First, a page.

While I enjoy a deliberately eclectic and messy art style, that’s not quite what we have here, and it just strikes me as bizarrely sloppy in what is otherwise a highly polished title. The same goes for the way the game chooses to center text in its dialog box, which… I’m sorry, but I need to go on a tangent about this. 

Roughly 15% of the dialog box is dedicated to the character portrait, meaning that only 85%, ignoring the percentage allocated to margins, of the box can be used to display text. This should be fine, but rather than aligning dialogue to the left, like most games, Celeste aligns it to the center of the portion of the dialog box to display text. Meaning at the 42.5% or 57.5% point of the dialog box, depending on if the portrait is on the left or right side. It’s an atypical decision, but would be fine in most instances.

However, the dialog boxes themselves sometimes contain border elements that denote what the center (50% point) of the dialog box is. And if you adhere to this border, then text will always look off-center. This problem could just be solved by removing the center element of the border, but the developers decided not to do that. Oh, but that’s only when one line of text is being displayed. When text is on two lines, the game centers the top line of text, and the second line of text is left aligned to the first line. Which… just looks amateurish to me.

I can acknowledge the visual and presentational strengths of this game… but I do think that some of my issues with consistently performing actions had to do with the presentation. Sometimes I just refused to accept that background elements were background elements. Sometimes the excessive vibrant visual information and environmental effects made it hard for me to precisely measure things in a game that demands such a high level of accuracy. The (optional) screen shake is so distracting that I am baffled at how anyone could complete this game using it. My brain was simply incapable of processing the nuance to the hit boxes of the non-Euclidean jagged icicles in what I kept telling myself is a ‘block-based’ 2D platformer.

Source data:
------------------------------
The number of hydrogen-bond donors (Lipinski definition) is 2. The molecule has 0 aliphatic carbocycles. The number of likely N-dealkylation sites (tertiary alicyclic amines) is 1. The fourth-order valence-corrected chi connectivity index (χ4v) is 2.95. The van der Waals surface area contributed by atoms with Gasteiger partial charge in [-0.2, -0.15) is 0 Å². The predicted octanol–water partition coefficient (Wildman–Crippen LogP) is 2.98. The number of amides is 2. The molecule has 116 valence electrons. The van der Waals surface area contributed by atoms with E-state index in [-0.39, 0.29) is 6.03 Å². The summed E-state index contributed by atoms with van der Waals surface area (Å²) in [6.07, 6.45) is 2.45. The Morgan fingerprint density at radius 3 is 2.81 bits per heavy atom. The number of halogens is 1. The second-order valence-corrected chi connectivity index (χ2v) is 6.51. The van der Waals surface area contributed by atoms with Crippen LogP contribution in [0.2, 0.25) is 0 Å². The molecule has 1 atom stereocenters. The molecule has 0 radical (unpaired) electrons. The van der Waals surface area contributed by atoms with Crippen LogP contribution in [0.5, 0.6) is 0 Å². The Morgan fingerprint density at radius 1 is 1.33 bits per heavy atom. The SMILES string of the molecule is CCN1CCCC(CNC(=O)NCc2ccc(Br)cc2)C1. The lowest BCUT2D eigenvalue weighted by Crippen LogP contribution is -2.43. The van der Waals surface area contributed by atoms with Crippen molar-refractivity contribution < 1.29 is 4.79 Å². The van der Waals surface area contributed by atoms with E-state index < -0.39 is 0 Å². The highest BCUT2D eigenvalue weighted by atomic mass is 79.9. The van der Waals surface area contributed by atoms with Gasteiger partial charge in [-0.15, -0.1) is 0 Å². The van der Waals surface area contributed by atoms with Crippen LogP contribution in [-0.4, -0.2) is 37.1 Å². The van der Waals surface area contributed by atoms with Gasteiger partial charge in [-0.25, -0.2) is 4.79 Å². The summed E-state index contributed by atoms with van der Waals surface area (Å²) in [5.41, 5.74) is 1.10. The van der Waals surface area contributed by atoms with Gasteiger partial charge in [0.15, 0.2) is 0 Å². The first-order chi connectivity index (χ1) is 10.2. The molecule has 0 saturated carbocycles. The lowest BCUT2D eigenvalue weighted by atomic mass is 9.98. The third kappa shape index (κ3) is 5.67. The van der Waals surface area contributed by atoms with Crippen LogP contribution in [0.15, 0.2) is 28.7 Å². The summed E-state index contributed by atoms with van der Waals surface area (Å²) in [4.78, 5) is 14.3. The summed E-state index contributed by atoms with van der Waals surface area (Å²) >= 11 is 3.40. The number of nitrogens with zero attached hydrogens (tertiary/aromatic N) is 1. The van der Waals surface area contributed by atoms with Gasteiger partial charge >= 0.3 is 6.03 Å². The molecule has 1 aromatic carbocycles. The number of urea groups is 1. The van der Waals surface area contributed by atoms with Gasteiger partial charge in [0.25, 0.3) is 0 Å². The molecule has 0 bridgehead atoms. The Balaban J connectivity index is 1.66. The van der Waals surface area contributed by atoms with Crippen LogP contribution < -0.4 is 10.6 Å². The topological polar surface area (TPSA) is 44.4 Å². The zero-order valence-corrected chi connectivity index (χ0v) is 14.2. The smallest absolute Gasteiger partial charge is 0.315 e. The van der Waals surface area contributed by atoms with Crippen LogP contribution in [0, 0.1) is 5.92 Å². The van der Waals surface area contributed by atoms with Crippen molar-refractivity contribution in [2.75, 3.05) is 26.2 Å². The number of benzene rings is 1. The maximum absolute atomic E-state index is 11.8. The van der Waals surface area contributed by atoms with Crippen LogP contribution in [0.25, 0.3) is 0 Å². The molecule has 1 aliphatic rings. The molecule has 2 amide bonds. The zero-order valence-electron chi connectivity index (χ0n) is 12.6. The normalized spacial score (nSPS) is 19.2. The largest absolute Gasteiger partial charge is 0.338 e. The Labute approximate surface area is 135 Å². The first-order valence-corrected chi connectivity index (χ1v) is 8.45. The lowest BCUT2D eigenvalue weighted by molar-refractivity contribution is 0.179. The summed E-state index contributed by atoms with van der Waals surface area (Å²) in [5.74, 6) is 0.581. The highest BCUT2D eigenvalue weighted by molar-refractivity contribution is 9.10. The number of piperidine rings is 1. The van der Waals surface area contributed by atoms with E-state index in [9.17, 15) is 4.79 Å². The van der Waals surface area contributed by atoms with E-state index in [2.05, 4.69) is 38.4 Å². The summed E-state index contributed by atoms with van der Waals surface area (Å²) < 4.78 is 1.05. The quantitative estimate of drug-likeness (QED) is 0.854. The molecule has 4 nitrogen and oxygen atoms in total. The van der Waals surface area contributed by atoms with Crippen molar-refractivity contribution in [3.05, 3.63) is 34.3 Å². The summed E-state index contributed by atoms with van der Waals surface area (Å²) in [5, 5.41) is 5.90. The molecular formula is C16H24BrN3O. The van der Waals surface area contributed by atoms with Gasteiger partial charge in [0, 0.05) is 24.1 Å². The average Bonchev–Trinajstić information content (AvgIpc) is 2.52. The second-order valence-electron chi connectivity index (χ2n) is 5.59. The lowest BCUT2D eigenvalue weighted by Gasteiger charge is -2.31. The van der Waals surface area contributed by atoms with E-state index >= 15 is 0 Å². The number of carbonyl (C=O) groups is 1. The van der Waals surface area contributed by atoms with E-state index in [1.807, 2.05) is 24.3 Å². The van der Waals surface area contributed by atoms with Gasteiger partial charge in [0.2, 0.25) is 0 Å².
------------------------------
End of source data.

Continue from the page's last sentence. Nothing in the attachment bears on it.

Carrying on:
As for the music… I unintentionally played about 25% of this game without music. I disabled it for the puzzle to get the B-Side cassette in chapter 4 of the game, and did not realize it was disabled until chapter 7. How did I not notice? Well, that is a testament to how detailed and engaging this game’s sound design is, and how much of the game is designed around the rhythm and feel of its audio effects.

I would regret this behavior, but I actually do think that unwanted noises can be a distraction in a game as precision driven as this. Sometimes the game’s score does not really mesh with the pace or tempo required by the stage, because the exact tempo changes with each puzzle. Or to put it in a more simple way. The music and level design, in tandem, kept making me think that Celeste is a rhythm game, when… it’s not.

Part 07: Rolling Down The Mountain

To wrap this all up with a nice TL;DR, I can acknowledge Celeste’s narrative, mechanical, design, and presentational strengths. Its story, while a bit doughy in spots, is both enticing and clearly came from the hearts of its creators. Its gameplay systems are simple, yet used incredibly well in a game that in many ways warrants study and analysis. And though I think the glue holding the presentation together is a bit watery and cheap, all the elements are pretty great.

…But I still never want to touch this game, and wish that I never played it. 

The intense difficulty and challenge never really filled me with the sense of satisfaction I feel it was meant to. While the pixel perfect precision introduced in later sections turned what was a speedy short platformer into one where I began dreading what bullcrap the next challenge would contain. The accessibility features helped a bunch, and helped me reach beyond the first set of credits, but there is a limit to what I can do with these eyes and hands. 

If you loved Celeste, that’s cool, but for me, it served as a harsh reminder that I should probably stick to what I’m good at, and hand in my g-word card.

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This Post Has 2 Comments

  1. Kelly Miller

    Yeah, it didn’t take me long into Celeste to realize that although it’s not a death platformer like Eryi’s Action, it is DAMNED close.

    1. Natalie Neumann

      Considering the widespread appeal of this title, it NEVER occurred to me that it would be even close to a ‘death platformer,’ so that assumption definitely shaded my expectations and overall thoughts on this game.